Outside of iron ore and perhaps nickel, commodity prices face another uncertain week after last week’s global consensus of a slowing pace of activity means no interest rate rises anytime soon, and in some countries – such as India, Australia, and the EU and UK, a possible easing in the months ahead.
A stronger US dollar is also adding to downward pressures on commodity prices – but not in iron ore.
Oil was hit, even though the US benchmark March West Texas Intermediate crude oil rose 8 cents, or 0.2%, to settle at $US52.72 a barrel in New York on Friday.
Prices finished 4.6% lower for the week, the largest weekly loss since the week ended December 21 – when they started their turnaround which has now been halted.
In Europe, the global crude pricing benchmark, April Brent futures added 47 cents, or 0.8%, to settle at $US 62.10 a barrel. It was down 1% for the week.
On Friday, data from Baker Hughes reported a weekly rise of 7 in the number of active US rigs drilling for oil— that was only half the size of the previous week’s fall of 14 and the total number of rigs actively looking for oil in the US is now down more than 20 in the past month.
Baker Hughe on said the number of active rigs drilling for oil rose to 854 last week. The total active US rig count also edged up by 4 to 1,049 (it includes gas rigs).
The weekly drop was fueled by Thursday’s sharp falls, which came amid worries about energy demand, a stronger dollar that makes US dollar-priced commodities less attractive, and reports that Libya could soon increase production.
China-U.S. trade uncertainty and the global change in economic policy emphasis to possible rate cuts (certainly no more rises) indicates the outlook is for a softening in consumption and demand for oil (but not gas).
Meanwhile, Comex gold prices finished higher on Friday, trimming an already small weekly loss as weakness in global stocks boosted demand for the commodity.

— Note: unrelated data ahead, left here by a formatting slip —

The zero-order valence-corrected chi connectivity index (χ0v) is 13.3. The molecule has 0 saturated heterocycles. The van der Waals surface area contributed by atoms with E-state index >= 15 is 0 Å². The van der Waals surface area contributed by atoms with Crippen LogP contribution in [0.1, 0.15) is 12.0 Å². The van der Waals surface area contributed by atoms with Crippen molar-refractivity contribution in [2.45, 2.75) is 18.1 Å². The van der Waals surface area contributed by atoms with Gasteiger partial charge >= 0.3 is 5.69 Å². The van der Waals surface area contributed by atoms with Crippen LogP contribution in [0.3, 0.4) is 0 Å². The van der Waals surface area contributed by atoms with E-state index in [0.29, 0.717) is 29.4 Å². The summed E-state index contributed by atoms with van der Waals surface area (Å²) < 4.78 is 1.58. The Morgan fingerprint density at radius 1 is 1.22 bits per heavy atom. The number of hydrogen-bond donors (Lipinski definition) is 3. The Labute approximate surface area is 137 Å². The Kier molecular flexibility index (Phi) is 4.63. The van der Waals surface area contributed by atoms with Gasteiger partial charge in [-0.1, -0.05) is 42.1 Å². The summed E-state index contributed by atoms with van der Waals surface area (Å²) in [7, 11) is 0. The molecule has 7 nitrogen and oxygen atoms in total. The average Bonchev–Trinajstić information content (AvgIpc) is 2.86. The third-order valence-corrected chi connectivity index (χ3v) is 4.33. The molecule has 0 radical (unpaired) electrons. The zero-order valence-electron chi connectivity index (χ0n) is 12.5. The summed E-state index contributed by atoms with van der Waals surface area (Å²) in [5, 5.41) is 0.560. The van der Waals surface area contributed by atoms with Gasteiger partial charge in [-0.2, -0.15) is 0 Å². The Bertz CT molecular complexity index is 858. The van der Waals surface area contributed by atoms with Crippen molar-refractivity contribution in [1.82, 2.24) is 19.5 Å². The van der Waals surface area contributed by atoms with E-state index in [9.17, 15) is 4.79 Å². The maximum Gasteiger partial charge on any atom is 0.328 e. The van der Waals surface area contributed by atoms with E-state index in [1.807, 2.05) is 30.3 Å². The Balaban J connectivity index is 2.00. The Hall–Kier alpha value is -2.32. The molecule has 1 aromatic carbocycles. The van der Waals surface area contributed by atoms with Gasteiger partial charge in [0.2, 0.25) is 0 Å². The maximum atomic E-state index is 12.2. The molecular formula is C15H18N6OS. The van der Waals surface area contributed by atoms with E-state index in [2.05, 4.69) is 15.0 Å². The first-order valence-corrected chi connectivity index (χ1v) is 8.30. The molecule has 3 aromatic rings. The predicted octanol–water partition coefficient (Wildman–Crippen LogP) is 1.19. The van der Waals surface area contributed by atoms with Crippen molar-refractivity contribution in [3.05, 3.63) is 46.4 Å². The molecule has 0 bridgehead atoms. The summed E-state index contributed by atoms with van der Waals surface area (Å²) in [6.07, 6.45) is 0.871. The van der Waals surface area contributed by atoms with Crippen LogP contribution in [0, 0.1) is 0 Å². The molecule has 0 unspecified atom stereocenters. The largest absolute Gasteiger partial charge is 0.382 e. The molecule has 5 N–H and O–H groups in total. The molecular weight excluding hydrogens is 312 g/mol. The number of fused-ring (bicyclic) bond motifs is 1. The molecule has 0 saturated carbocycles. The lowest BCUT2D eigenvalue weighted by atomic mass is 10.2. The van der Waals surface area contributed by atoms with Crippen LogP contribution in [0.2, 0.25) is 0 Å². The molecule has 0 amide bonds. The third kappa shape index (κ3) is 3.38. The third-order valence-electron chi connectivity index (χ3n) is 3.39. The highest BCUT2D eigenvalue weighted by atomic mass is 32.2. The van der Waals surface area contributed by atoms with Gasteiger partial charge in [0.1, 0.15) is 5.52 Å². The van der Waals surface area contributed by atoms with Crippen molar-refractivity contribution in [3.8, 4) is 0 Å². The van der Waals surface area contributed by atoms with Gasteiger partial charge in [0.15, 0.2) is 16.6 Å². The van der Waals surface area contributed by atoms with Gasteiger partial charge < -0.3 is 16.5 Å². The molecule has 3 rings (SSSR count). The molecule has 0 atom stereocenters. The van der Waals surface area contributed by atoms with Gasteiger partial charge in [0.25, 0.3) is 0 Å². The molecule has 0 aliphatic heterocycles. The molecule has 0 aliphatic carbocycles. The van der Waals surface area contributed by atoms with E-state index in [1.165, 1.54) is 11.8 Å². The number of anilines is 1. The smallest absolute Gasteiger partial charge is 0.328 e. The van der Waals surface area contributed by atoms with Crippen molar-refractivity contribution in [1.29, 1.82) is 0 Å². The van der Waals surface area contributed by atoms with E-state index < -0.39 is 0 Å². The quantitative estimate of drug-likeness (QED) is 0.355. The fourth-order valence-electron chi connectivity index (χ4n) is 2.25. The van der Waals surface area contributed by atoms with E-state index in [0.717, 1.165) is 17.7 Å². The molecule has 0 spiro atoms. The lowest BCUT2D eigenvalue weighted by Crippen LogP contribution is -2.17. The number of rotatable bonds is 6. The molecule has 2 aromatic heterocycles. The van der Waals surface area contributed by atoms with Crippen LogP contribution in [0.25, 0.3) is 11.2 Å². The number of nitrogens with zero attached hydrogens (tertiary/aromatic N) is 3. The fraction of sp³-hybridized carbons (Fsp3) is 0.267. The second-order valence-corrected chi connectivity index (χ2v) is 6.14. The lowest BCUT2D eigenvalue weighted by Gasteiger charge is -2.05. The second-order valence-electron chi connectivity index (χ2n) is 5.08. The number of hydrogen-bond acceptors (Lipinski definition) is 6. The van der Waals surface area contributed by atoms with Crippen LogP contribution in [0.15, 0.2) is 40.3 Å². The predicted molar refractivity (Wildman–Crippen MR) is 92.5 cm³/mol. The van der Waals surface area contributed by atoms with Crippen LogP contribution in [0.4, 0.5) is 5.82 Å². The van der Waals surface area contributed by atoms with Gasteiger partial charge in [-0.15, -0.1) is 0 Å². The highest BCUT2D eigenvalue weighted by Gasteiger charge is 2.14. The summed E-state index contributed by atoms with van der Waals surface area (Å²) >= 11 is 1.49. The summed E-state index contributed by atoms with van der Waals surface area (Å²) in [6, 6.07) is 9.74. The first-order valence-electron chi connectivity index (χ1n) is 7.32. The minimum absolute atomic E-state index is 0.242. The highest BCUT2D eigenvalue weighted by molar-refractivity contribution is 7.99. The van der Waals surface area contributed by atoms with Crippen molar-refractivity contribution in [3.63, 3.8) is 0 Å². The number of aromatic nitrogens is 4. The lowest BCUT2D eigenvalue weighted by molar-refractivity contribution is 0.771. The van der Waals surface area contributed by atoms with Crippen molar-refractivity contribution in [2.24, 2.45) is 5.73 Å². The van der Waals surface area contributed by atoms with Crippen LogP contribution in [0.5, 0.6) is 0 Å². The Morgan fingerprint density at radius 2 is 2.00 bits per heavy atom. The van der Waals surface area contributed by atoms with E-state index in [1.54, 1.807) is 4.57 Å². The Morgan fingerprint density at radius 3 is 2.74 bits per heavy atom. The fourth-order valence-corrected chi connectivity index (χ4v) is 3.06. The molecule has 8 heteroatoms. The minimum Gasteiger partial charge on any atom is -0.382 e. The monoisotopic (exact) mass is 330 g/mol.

The yellow metal saw some short covering to end the week, finding support from the threat of another US government shutdown, with temporary funding expiring on this Friday, February 15 and intensifying concerns surrounding Brexit.
President Trump will not get the funding for his wall on the Mexican border, so will he start another shutdown or declare a national emergency?
Markets in China reopen today and will add significant demand to commodities such as gold, oil, iron ore, copper, nickel and gains.
April gold on Comex rose $US4.30, or 0.3%, to settle at $US1,318.50 an ounce, leaving it down 0.3% for the week. Gold has climbed by 2.9% this year.
March silver added 9.6 cents, or 0.6%, to $US15.809 an ounce with prices down 0.8% for the week.
In other metals trade, April platinum was up 0.7% to settle at $US802.50 an ounce — but down 2.9%. March palladium rose 1% to $US1,371.20 an ounce — another record settlement and a weekly gain of 4.4% (and well above gold).
Comex March copper fell 0.6% to $US2.811 a pound as the US dollar rose again on Friday and Chinese buying was absent.
It saw a weekly gain of 1.4%. In London, three month copper on the London Metal Exchange (LME) closed down 0.6% at $US6,210 a tonne on Friday but was still up around 1.2% last week after touching a two-month high of $US6,289.50 on Thursday.
LME Nickel, which had seen the biggest rally of any industrial metal in recent weeks because of the involvement of Vale (the dominant nickel miner) in an iron ore mine disaster in Brazil, finished down 3.2% at $US12,570 a tonne.
Traders fear Vale might be forced to stop mining at some of its nickel operations for safety checks like it is being forced to do with its iron ore mines in Brazil.